The Russian Project 22010 intelligence ship Yantar docked in Cape Town for a week as part of a voyage around Africa.
Yantar arrived in Cape Town on 12 November after calling in Port Louis, Mauritius, and departed on 18 November. The vessel’s next port of call is Luanda, Angola, and is expected to arrive there on 27 November, according to ship tracking websites.
The vessel previously sailed through the Red Sea, around the Horn of Africa, in mid-October and to the Seychelles before reaching Mauritius and then Cape Town.
Yantar is described as an oceanographic research vessel, but is believed to be an espionage ship. It was designed by the Almaz Central Marine Design Bureau in St. Petersburg and built at the Yantar Shipyard in Kaliningrad. Delivered in May 2015, it is operated by the Russian Navy’s Main Directorate of Underwater Research, which is believed to be involved in Russian espionage activities.
According to the website Covert Shores, Yantar is equipped with two self-propelled deep-sea vehicles called Rus (AS-37) and Consul (AS-39), which can accommodate two to three crew and feature titanium pressure hulls – Consul has been tested to more than 6 000 metres below sea level. These are launched over the side of the ship from a large hangar. Remotely operated vehicles are launched from the stern of the vessel.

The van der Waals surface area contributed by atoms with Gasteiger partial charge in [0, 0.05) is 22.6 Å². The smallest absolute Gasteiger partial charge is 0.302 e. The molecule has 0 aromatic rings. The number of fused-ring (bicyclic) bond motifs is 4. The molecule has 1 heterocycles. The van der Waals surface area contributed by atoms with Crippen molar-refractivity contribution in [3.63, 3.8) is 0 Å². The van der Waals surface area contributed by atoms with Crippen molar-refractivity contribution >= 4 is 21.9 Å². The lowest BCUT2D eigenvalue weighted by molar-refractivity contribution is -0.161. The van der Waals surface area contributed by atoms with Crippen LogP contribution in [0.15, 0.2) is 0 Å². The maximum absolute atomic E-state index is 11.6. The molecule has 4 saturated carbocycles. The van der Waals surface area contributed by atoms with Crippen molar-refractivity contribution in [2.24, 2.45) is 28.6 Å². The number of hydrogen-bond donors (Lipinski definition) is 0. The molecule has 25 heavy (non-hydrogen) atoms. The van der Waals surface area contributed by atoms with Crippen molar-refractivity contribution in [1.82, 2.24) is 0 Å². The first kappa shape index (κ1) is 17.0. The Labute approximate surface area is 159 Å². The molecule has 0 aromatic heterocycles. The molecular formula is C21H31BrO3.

Yantar has been known to loiter near undersea communications cables, and, according to Covert Shores, is able to cut cables, tap undersea cables, remove other countries’ taps and investigate and recover objects of interest from the sea floor, such as crashed aircraft or test missiles. It is also able to assist with search and rescue work.
The New York Times notes that in September 2015 Yantar caused concern in the American military after it hovered around a major undersea cable off Cuba. More recently, the vessel was in the Mediterranean in early October in the vicinity of undersea cables, according to Covert Shores.
It is not clear what the purpose of Yantar’s voyage around Africa, but it should be pointed out that undersea communications cables generally follow established shipping routes and the vessel’s presence near these cables does not necessary mean it is tapping them.
Yantar has a displacement of 5 200 tons, a maximum speed of 15 knots, a range of 8 000 nautical miles, and can accommodate a crew of 60 members. The vessel is 108 metres long, 17 metres wide and has a draft of 5.9 metres.
Russia is building two more Project 22010 intelligence ships, with the second, Almaz, to be completed in 2019. Construction of the third will begin in 2020.